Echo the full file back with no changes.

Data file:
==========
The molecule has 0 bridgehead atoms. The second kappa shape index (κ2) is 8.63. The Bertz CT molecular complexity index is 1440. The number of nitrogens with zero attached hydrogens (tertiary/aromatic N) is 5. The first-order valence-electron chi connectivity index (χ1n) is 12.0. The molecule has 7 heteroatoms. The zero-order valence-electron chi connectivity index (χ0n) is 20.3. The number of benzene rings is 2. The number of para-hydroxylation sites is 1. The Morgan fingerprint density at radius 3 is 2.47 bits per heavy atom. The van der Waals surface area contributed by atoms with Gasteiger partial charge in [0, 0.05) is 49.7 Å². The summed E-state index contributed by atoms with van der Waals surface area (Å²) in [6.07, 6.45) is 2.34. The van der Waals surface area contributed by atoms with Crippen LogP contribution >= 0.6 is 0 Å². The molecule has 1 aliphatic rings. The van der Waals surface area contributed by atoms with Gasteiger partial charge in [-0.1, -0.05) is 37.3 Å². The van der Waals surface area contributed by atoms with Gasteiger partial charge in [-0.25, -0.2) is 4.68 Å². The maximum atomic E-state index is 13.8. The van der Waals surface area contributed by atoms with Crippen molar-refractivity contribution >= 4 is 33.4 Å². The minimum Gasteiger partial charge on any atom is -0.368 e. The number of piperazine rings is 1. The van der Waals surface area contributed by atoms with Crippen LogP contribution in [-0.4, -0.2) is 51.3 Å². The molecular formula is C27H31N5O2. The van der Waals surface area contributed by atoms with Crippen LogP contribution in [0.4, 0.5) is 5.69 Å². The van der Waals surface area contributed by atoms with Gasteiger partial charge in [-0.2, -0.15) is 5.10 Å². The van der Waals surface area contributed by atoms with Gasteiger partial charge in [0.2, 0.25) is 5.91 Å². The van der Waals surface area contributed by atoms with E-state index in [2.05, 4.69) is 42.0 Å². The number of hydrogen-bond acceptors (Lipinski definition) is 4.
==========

The molecule has 0 bridgehead atoms. The second kappa shape index (κ2) is 8.63. The Bertz CT molecular complexity index is 1440. The number of nitrogens with zero attached hydrogens (tertiary/aromatic N) is 5. The first-order valence-electron chi connectivity index (χ1n) is 12.0. The molecule has 7 heteroatoms. The zero-order valence-electron chi connectivity index (χ0n) is 20.3. The number of benzene rings is 2. The number of para-hydroxylation sites is 1. The Morgan fingerprint density at radius 3 is 2.47 bits per heavy atom. The van der Waals surface area contributed by atoms with Gasteiger partial charge in [0, 0.05) is 49.7 Å². The summed E-state index contributed by atoms with van der Waals surface area (Å²) in [6.07, 6.45) is 2.34. The van der Waals surface area contributed by atoms with Crippen LogP contribution >= 0.6 is 0 Å². The molecule has 1 aliphatic rings. The van der Waals surface area contributed by atoms with Gasteiger partial charge in [-0.1, -0.05) is 37.3 Å². The van der Waals surface area contributed by atoms with Gasteiger partial charge in [-0.25, -0.2) is 4.68 Å². The maximum atomic E-state index is 13.8. The van der Waals surface area contributed by atoms with Crippen molar-refractivity contribution >= 4 is 33.4 Å². The minimum Gasteiger partial charge on any atom is -0.368 e. The number of piperazine rings is 1. The van der Waals surface area contributed by atoms with Crippen LogP contribution in [-0.4, -0.2) is 51.3 Å². The molecular formula is C27H31N5O2. The van der Waals surface area contributed by atoms with Crippen LogP contribution in [0.4, 0.5) is 5.69 Å². The van der Waals surface area contributed by atoms with Gasteiger partial charge in [-0.2, -0.15) is 5.10 Å². The van der Waals surface area contributed by atoms with Gasteiger partial charge in [0.2, 0.25) is 5.91 Å². The van der Waals surface area contributed by atoms with E-state index in [2.05, 4.69) is 42.0 Å². The number of hydrogen-bond acceptors (Lipinski definition) is 4.